Uzbek Adilbek Khudayberganov: Coming to study in Latvia, it seemed like a foreign and at the same time a familiar country
According to parents' stories about relaxing in Jurmala and Riga, there was a feeling that I was going to place with an exotic beach and sea, says Adilbek Khudayberganov- one of the first Uzbek students coming to Riga to study tourism. He looks back at his time in Latvia with positive memories, pointing out that many nations would benefit from Latvian discipline and respect for their language and country.
One of the first
I would not say that my journey to studying in Riga was very conscious. I already had a degree in economics and I worked for an agency that provided information on study opportunities abroad and organized a higher education fair with representatives from Latvia. In 2010, Latvia was a new and unknown destination for Uzbek students, so I had a lot of questions. With more knowledge about international study opportunities, exchange programs, Business incubator and more, interest in studying in Riga was growing. In addition, many of the opportunities that were already self-evident in Latvia were completely new to students in Uzbekistan. In fact, along with some of my classmates, we were one of the first Uzbek students coming to study tourism management at Turība University.
Dream of a company in the tourism industry
Also interest in tourism, as a field of study, grew gradually. Initially, I had worked for a number of companies, including telecommunications, customer service departments - which helped me realize that I really enjoy communicating with people, especially foreigners. Another thought was that I might open a hotel or travel agency in the future, and then it was clear that economist education alone would not be enough. The dream of my own business in the tourism industry has still not disappeared.
Jurmala, introduced through parents' stories
Before starting my studies in Latvia, I had heard a lot about this country from my parents and grandparents, especially about Riga and Jurmala. Their interesting stories about their vacation in Latvia, the sea and the beach had led to the idea that Jurmala to our parents' generation was similar to Thailand or Bali as it is for today's youth in. Jurmala was an exotic place for my parents and I went to study very close to this place. It seemed unusual. For me, Latvia was also associated with a childhood taste - sprats, which could also be bought in stores in Uzbekistan. Coming to Latvia, there was a feeling that we were traveling to a strange but at the same time familiar place.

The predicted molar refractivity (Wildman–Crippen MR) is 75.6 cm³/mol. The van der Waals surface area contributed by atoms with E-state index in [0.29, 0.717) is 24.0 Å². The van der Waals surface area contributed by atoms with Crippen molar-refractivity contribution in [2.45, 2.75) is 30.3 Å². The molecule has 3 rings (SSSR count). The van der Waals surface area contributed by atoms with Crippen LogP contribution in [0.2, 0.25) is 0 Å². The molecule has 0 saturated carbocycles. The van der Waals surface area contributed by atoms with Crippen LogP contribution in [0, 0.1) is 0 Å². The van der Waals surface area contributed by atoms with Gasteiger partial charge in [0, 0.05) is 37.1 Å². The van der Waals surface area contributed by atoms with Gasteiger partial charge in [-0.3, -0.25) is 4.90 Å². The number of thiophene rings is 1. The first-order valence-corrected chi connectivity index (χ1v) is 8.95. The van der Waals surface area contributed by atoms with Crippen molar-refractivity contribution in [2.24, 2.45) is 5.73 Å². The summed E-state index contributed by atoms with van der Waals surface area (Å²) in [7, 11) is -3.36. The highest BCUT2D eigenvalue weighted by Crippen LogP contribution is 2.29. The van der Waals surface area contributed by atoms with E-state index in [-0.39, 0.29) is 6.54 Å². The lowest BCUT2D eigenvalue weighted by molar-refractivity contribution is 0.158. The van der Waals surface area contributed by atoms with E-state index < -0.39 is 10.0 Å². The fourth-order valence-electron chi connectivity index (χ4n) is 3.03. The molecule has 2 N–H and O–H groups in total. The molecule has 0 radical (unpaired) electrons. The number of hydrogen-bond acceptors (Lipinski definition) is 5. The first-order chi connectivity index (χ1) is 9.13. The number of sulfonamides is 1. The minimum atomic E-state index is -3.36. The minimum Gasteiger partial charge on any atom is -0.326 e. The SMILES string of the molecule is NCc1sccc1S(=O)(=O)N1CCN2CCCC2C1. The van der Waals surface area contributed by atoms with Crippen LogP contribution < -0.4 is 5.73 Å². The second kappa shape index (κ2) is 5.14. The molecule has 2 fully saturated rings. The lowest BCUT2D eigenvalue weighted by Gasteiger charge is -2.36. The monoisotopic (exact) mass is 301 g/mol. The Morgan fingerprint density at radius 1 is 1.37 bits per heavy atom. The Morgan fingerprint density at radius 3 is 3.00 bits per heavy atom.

Latvians are very disciplined
Talking about the initial idea about Latvians, it had to a large extent also been formed by what the parents told. I remember that my father repeatedly emphasized that Latvians are a proud nation that highly respects its language and culture. I also found out about how much Latvians love their country while living in Latvia. Moreover, I found out that Latvians are very neat, well organized, respect and obey the law, and the promise given to others. If you have agreed on something with a Latvian, you can be sure that it will be done, especially at work and professionally. The same cannot be said about many southern nations. Latvians are very disciplined - such an impression came from the first day. Comparing Latvians and Uzbeks, I can say that we, Uzbeks, are more inclined towards communication and a sense of togetherness, for example, in solving various problems. Latvians are more reserved - if something has happened, the Latvian probably will not tell it, but will try to solve it himself.
To Riga as home
The study time is remembered not only with life in Latvia, but also with practice in Spain and exchange studies in Germany. In a short time, I learned quite a wide geography. Since then, I remember very vividly a feeling that not only I but my friends had - when we came to Riga from practice in Spain, we felt that we had returned home. I think it describes well how we felt here. Life in Riga was much more emotionally close and understandable to us than Spain or Germany, but it was also a valuable experience.
I really liked the climate in Latvia - especially from the end of spring to the middle of autumn. In Uzbekistan it is too hot at this time. Of course, it was hard to get used to winter, but I have heard that this year there is no more winter in Latvia. I really enjoyed the fact that the sun sets very late in the summer in Latvia and rises very early. The days are very long and you can manage to do a lot. Although it is warmer in Uzbekistan, it also gets dark around eight in summer. Returning home, I miss the light summer evenings.
Great interest in studies in Latvia
After graduation, several of my classmates stayed in Riga to start their own business. My plans also involved starting my own business, but I wanted to do it in my homeland, so I came back with new knowledge and experience. Currently I run a company that helps to find study opportunities in the European Union. To study abroad, Uzbek students have to meet relatively high requirements, the criteria are very serious, which was one of the reasons why I decided to pursue this field. I would like to use my experience and example to show other young people that studying abroad is not impossible and that it is a very valuable opportunity. Currently, Uzbek youth are very interested in studying in Europe and Latvia. We have a relatively large population and local universities often lack the capacity to maintain quality and quantity. There is no significant difference between the tuition fees in Latvia and Uzbekistan.